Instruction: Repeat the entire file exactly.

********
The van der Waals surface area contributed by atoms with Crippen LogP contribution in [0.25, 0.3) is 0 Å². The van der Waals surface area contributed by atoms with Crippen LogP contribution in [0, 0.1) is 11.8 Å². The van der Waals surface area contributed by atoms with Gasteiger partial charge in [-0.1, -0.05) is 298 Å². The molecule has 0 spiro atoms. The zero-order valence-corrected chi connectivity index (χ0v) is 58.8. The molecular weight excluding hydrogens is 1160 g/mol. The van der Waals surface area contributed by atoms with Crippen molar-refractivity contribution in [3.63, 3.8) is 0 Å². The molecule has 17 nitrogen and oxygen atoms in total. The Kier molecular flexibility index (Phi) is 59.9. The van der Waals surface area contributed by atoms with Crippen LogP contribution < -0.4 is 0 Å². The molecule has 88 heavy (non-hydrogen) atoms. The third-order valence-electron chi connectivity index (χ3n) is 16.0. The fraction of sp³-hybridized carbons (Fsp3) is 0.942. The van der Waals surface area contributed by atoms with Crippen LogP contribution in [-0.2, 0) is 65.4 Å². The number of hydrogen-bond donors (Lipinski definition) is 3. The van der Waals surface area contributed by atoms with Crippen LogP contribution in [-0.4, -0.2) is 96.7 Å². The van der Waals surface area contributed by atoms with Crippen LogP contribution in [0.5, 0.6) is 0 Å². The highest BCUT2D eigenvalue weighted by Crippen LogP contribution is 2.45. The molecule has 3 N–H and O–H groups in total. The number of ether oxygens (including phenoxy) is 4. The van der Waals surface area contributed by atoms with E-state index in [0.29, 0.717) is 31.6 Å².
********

The van der Waals surface area contributed by atoms with Crippen LogP contribution in [0.25, 0.3) is 0 Å². The van der Waals surface area contributed by atoms with Crippen LogP contribution in [0, 0.1) is 11.8 Å². The van der Waals surface area contributed by atoms with Gasteiger partial charge in [-0.1, -0.05) is 298 Å². The molecule has 0 spiro atoms. The zero-order valence-corrected chi connectivity index (χ0v) is 58.8. The molecular weight excluding hydrogens is 1160 g/mol. The van der Waals surface area contributed by atoms with Crippen molar-refractivity contribution in [3.63, 3.8) is 0 Å². The molecule has 17 nitrogen and oxygen atoms in total. The Kier molecular flexibility index (Phi) is 59.9. The van der Waals surface area contributed by atoms with Crippen LogP contribution < -0.4 is 0 Å². The molecule has 88 heavy (non-hydrogen) atoms. The third-order valence-electron chi connectivity index (χ3n) is 16.0. The fraction of sp³-hybridized carbons (Fsp3) is 0.942. The van der Waals surface area contributed by atoms with Crippen LogP contribution in [-0.2, 0) is 65.4 Å². The number of hydrogen-bond donors (Lipinski definition) is 3. The van der Waals surface area contributed by atoms with Crippen LogP contribution in [-0.4, -0.2) is 96.7 Å². The van der Waals surface area contributed by atoms with Crippen LogP contribution in [0.5, 0.6) is 0 Å². The highest BCUT2D eigenvalue weighted by Crippen LogP contribution is 2.45. The molecule has 3 N–H and O–H groups in total. The number of ether oxygens (including phenoxy) is 4. The van der Waals surface area contributed by atoms with E-state index in [0.29, 0.717) is 31.6 Å².